Uber driver Latonya Young picked up a fare in May 2018 that would change her life in a drastic way. Her passenger was an altruistic-minded man named Kevin Esch who, after hearing her story, decided Young would be the beneficiary of his next act of kindness.

“I try to do acts of kindness all the time. I really truly feel that if you put good out in the world, you’re going to get good back,” Esch shared with PEOPLE. “I look for things to try to help people.”

During that life-changing ride, Esch got to chatting with his driver and discovered Young was a single mom who turned to Uber to pay her electric bill that month, as well as to save money to go back to school and finish her degree.

After he arrived at his destination, Esch gave Young a $150 to cover her electric bill, and encouraged her to stop thinking about going back to school and just make it happen. the pair took a selfie together and Young went on her way.

Esch kept in touch with Young to check on her and encourage her to get busy with finishing her degree, and a couple of weeks after their Uber ride, Latonya texted Kevin to say she had tried to register for classes at Georgia State University, but she had an outstanding balance that must be paid before she could sign up for any other classes.

On July 2, 2018, Esch sent Young a text with a picture of a receipt which showed he had fully paid of the $693 balance she had owed. She didn’t let the incredible act of generosity go to waste and immediately signed up to take courses, and a year and a half later in December of 2019, Latonya Young graduated with her Associates Degree.

Latonya Young and Kevin Esch as she was awarded her Associate’s Degree

Of Kevin Esch’s investment into her life, the 44-year-old mother says: “It inspired me. It pushed me to go to school … he just really wanted me to do well. And he was a total stranger.”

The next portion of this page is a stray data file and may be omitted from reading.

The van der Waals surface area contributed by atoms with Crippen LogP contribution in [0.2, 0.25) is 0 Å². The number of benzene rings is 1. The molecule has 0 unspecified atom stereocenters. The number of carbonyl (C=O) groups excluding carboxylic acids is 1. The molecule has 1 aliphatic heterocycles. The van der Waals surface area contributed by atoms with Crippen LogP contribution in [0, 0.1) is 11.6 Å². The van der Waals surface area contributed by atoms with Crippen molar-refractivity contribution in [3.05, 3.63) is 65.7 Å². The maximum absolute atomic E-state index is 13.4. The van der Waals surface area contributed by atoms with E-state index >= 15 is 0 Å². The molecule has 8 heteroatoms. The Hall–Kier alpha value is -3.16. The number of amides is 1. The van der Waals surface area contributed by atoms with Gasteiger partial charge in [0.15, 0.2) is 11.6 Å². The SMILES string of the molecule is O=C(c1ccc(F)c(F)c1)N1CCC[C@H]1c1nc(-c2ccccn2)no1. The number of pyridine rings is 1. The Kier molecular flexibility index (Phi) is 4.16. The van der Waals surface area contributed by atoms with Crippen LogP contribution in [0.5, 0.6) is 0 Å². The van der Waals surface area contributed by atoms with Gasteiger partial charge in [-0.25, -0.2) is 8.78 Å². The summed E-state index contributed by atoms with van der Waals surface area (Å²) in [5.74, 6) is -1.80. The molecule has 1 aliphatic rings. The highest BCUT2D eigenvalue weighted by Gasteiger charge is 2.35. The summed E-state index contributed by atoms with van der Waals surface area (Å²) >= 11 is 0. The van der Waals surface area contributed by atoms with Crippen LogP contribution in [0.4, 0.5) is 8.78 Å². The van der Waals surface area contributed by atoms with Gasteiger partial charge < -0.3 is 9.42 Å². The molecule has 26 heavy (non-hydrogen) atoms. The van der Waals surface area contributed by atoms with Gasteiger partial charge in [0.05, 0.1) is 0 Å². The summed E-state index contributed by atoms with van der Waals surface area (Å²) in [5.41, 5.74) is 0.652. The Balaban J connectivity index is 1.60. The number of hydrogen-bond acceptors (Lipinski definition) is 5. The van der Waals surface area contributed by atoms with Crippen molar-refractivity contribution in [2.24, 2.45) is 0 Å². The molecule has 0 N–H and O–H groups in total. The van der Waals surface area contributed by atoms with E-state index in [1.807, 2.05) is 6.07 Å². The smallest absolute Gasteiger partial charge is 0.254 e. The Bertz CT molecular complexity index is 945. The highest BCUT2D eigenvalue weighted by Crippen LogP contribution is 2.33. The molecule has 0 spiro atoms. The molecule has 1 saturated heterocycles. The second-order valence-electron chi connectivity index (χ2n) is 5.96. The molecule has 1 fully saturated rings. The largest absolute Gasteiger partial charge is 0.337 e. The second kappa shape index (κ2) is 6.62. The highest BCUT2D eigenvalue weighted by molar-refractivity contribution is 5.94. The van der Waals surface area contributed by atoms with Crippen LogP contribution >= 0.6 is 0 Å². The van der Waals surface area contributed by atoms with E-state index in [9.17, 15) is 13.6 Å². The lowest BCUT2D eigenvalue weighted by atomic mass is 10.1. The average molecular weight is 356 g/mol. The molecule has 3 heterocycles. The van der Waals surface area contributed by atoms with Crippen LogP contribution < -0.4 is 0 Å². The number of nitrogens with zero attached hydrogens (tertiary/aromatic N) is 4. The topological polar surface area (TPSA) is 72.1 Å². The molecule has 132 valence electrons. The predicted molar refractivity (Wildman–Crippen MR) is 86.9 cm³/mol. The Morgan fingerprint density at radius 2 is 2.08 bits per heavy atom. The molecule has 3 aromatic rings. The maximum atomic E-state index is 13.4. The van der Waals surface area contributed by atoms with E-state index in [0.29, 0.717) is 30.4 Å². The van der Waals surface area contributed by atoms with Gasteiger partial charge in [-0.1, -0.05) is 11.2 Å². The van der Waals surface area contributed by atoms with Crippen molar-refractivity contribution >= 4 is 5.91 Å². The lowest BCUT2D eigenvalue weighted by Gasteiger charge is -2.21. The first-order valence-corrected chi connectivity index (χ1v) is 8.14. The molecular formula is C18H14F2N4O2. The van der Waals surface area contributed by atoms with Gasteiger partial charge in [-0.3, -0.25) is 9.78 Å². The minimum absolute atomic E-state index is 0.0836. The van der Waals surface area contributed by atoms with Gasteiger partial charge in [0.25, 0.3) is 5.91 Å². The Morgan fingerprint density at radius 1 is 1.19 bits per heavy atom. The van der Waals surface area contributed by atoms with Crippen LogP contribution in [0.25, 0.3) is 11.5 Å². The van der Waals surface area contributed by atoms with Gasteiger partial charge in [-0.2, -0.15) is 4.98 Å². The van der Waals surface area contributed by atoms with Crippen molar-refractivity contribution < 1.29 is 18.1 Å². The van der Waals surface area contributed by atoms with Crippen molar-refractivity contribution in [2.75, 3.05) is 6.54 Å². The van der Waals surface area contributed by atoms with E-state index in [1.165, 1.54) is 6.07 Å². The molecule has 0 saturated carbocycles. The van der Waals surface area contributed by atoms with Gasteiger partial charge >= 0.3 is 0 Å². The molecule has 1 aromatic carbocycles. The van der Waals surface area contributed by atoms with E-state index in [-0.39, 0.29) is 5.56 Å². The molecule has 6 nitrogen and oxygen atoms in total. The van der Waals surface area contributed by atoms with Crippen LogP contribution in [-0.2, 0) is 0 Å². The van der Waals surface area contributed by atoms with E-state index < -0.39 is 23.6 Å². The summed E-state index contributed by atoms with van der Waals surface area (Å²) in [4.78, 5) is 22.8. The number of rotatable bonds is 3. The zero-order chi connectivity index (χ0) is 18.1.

Latonya didn’t stop with her Associates degree, and under Kevin’s continued friendship and mentorship, she used the shutdowns of the pandemic to get further along in her studies and is on track to graduate with her Bachelor’s Degree in criminal justice from Georgia State’s Andrew Young School of Policy Studies. From there, she’s kicking around the idea of pursuing either law or nursing school.

“I’m so incredibly proud of her,” says Esch. “The ultimate payback that I can get is watching her graduate.”

Esch’s investment into Young’s future has led to his admittance to the board of the Jeannette Rankin Women’s Scholarship Fund, which provides financial assistance for women over 35 attempting to pursue a college education. Latonya Young is one of the scholarship recipients.

“They cover whatever it is that’s holding people back and they’re about to get kicked out of school because they don’t have the money to pay for it,” Esch says. “It’s a pretty incredible organization.”

Young hopes her story will encourage other women like her to not give up, and keep working towards their goals. And Kevin Esch hopes the story will encourage others to pursue acts of kindness whenever possible, because you never know the far-reaching impact one good deed can have.

 

 

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